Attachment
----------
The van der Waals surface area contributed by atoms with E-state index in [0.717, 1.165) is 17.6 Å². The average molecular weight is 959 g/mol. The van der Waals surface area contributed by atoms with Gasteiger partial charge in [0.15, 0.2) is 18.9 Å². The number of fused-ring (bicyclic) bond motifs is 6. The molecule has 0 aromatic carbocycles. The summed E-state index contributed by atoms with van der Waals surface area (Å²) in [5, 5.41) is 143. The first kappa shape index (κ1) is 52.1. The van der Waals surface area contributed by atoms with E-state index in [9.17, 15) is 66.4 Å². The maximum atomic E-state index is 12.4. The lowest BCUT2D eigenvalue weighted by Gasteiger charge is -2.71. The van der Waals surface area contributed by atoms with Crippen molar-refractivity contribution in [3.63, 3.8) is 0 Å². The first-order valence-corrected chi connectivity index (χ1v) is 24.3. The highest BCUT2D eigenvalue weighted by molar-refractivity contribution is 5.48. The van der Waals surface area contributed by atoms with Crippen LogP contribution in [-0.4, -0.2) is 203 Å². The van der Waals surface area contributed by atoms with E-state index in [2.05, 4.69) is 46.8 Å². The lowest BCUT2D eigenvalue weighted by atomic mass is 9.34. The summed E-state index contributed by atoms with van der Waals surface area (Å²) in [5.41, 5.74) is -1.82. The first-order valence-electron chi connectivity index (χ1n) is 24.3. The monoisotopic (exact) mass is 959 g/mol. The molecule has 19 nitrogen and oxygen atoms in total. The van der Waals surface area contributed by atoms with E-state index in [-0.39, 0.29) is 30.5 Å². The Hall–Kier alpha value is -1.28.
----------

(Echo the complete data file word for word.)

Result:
The van der Waals surface area contributed by atoms with E-state index in [0.717, 1.165) is 17.6 Å². The average molecular weight is 959 g/mol. The van der Waals surface area contributed by atoms with Gasteiger partial charge in [0.15, 0.2) is 18.9 Å². The number of fused-ring (bicyclic) bond motifs is 6. The molecule has 0 aromatic carbocycles. The summed E-state index contributed by atoms with van der Waals surface area (Å²) in [5, 5.41) is 143. The first kappa shape index (κ1) is 52.1. The van der Waals surface area contributed by atoms with E-state index in [9.17, 15) is 66.4 Å². The maximum atomic E-state index is 12.4. The lowest BCUT2D eigenvalue weighted by Gasteiger charge is -2.71. The van der Waals surface area contributed by atoms with Crippen molar-refractivity contribution in [3.63, 3.8) is 0 Å². The first-order valence-corrected chi connectivity index (χ1v) is 24.3. The highest BCUT2D eigenvalue weighted by molar-refractivity contribution is 5.48. The van der Waals surface area contributed by atoms with Crippen LogP contribution in [-0.4, -0.2) is 203 Å². The van der Waals surface area contributed by atoms with E-state index in [2.05, 4.69) is 46.8 Å². The lowest BCUT2D eigenvalue weighted by atomic mass is 9.34. The summed E-state index contributed by atoms with van der Waals surface area (Å²) in [5.41, 5.74) is -1.82. The first-order valence-electron chi connectivity index (χ1n) is 24.3. The monoisotopic (exact) mass is 959 g/mol. The molecule has 19 nitrogen and oxygen atoms in total. The van der Waals surface area contributed by atoms with E-state index in [-0.39, 0.29) is 30.5 Å². The Hall–Kier alpha value is -1.28.